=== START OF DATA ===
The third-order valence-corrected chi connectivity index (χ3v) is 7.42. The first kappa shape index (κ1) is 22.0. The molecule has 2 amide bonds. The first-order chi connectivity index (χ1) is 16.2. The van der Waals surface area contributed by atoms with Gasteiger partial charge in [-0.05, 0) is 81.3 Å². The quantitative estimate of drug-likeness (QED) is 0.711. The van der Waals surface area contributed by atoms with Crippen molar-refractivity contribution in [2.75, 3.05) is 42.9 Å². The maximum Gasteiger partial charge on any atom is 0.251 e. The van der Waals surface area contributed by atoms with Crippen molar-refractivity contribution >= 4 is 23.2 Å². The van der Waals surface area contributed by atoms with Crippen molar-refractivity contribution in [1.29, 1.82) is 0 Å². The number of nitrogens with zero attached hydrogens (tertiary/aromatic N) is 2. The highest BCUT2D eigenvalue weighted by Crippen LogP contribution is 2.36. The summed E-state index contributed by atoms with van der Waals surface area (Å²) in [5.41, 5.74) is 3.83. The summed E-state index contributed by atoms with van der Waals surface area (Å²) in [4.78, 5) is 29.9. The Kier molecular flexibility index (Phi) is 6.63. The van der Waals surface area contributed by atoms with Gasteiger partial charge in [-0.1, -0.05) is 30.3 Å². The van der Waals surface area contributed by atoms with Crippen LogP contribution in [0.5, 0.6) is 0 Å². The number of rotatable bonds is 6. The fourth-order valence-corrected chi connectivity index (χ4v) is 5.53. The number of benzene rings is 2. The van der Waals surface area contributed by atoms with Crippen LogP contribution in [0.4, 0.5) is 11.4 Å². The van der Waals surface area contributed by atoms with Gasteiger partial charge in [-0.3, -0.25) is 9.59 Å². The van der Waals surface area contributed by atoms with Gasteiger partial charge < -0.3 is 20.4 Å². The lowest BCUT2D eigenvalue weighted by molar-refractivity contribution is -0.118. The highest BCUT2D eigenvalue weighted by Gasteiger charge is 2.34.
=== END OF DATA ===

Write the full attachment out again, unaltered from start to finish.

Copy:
The third-order valence-corrected chi connectivity index (χ3v) is 7.42. The first kappa shape index (κ1) is 22.0. The molecule has 2 amide bonds. The first-order chi connectivity index (χ1) is 16.2. The van der Waals surface area contributed by atoms with Gasteiger partial charge in [-0.05, 0) is 81.3 Å². The quantitative estimate of drug-likeness (QED) is 0.711. The van der Waals surface area contributed by atoms with Crippen molar-refractivity contribution in [2.75, 3.05) is 42.9 Å². The maximum Gasteiger partial charge on any atom is 0.251 e. The van der Waals surface area contributed by atoms with Crippen molar-refractivity contribution >= 4 is 23.2 Å². The van der Waals surface area contributed by atoms with Crippen molar-refractivity contribution in [1.29, 1.82) is 0 Å². The number of nitrogens with zero attached hydrogens (tertiary/aromatic N) is 2. The highest BCUT2D eigenvalue weighted by Crippen LogP contribution is 2.36. The summed E-state index contributed by atoms with van der Waals surface area (Å²) in [5.41, 5.74) is 3.83. The summed E-state index contributed by atoms with van der Waals surface area (Å²) in [4.78, 5) is 29.9. The Kier molecular flexibility index (Phi) is 6.63. The van der Waals surface area contributed by atoms with Gasteiger partial charge in [-0.1, -0.05) is 30.3 Å². The van der Waals surface area contributed by atoms with Crippen LogP contribution in [0.5, 0.6) is 0 Å². The number of rotatable bonds is 6. The fourth-order valence-corrected chi connectivity index (χ4v) is 5.53. The number of benzene rings is 2. The van der Waals surface area contributed by atoms with Crippen LogP contribution in [0.4, 0.5) is 11.4 Å². The van der Waals surface area contributed by atoms with Gasteiger partial charge in [-0.3, -0.25) is 9.59 Å². The van der Waals surface area contributed by atoms with Gasteiger partial charge < -0.3 is 20.4 Å². The lowest BCUT2D eigenvalue weighted by molar-refractivity contribution is -0.118. The highest BCUT2D eigenvalue weighted by Gasteiger charge is 2.34.